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Biochemistry. 2009 Dec 29;48(51):12113-24. doi: 10.1021/bi901187u.

Communication between R481 and Cu(B) in cytochrome bo(3) ubiquinol oxidase from Escherichia coli.

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Department of Physiology and Biophysics, Albert Einstein College of Medicine, Bronx, New York 10461, USA.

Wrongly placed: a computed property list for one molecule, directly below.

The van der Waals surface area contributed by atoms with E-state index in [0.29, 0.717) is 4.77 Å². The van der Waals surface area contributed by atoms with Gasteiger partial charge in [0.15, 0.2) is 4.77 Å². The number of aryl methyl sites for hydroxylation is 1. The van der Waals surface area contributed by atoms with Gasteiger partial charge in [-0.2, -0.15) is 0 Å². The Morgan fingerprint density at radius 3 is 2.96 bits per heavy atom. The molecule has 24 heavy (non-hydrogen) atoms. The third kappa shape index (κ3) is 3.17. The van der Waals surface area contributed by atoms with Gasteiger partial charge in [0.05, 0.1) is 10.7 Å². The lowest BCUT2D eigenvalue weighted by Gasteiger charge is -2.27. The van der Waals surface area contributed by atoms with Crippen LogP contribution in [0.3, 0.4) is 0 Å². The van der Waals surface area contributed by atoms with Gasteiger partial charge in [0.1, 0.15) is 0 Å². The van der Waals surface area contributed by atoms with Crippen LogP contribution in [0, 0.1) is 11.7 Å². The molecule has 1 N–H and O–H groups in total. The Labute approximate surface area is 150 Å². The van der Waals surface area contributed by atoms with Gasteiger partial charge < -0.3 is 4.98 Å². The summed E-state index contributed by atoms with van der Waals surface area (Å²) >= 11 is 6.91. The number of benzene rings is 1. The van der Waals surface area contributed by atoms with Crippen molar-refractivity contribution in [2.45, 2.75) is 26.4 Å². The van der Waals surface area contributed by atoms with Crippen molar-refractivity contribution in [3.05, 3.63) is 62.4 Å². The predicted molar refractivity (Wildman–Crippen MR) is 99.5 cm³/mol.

The R481 residue of cytochrome bo(3) ubiquinol oxidase from E. coli is highly conserved in the heme-copper oxidase superfamily. It has been postulated to serve as part of a proton loading site that regulates proton translocation across the protein matrix of the enzyme. Along these lines, proton pumping efficiency has been demonstrated to be abolished in many R481 mutants. However, R481Q in bo(3) from E. coli has been shown to be fully functional, implying that the positive charge of the arginine is not required for proton translocation [ Puustinen , A. and Wikstrom , M. ( 1999 ) Proc. Natl. Acad. Sci. U.S.A. 96 , 35 - 37 ]. In an effort to delineate the structural role of R481 in the bo(3) oxidase, we used resonance Raman spectroscopy to compare the nonfunctional R481L mutant and the functional R481Q mutant, to the wild type protein. Resonance Raman data of the oxidized and reduced forms of the R481L mutant indicate that the mutation introduces changes to the heme o(3) coordination state, reflecting a change in position and/or coordination of the Cu(B) located on the distal side of heme o(3), although it is approximately 10 A away from R481. In the reduced-CO adduct of R481L, the frequencies of the Fe-CO and C-O stretching modes indicate that, unlike the wild type protein, the Cu(B) is no longer close to the heme-bound CO. In contrast, resonance Raman data obtained from the various oxidation and ligation states of the R481Q mutant are similar to those of the wild type protein, except that the mutation causes an enhancement of the relative intensity of the beta conformer of the CO-adduct, indicating a shift in the equilibrium between the alpha and beta conformers. The current findings, together with crystallographic structural data of heme-copper oxidases, indicate that R481 plays a keystone role in stabilizing the functional structure of the Cu(B) site through a hydrogen bonding network involving ordered water molecules. The implications of these data on the proton translocation mechanism are considered.

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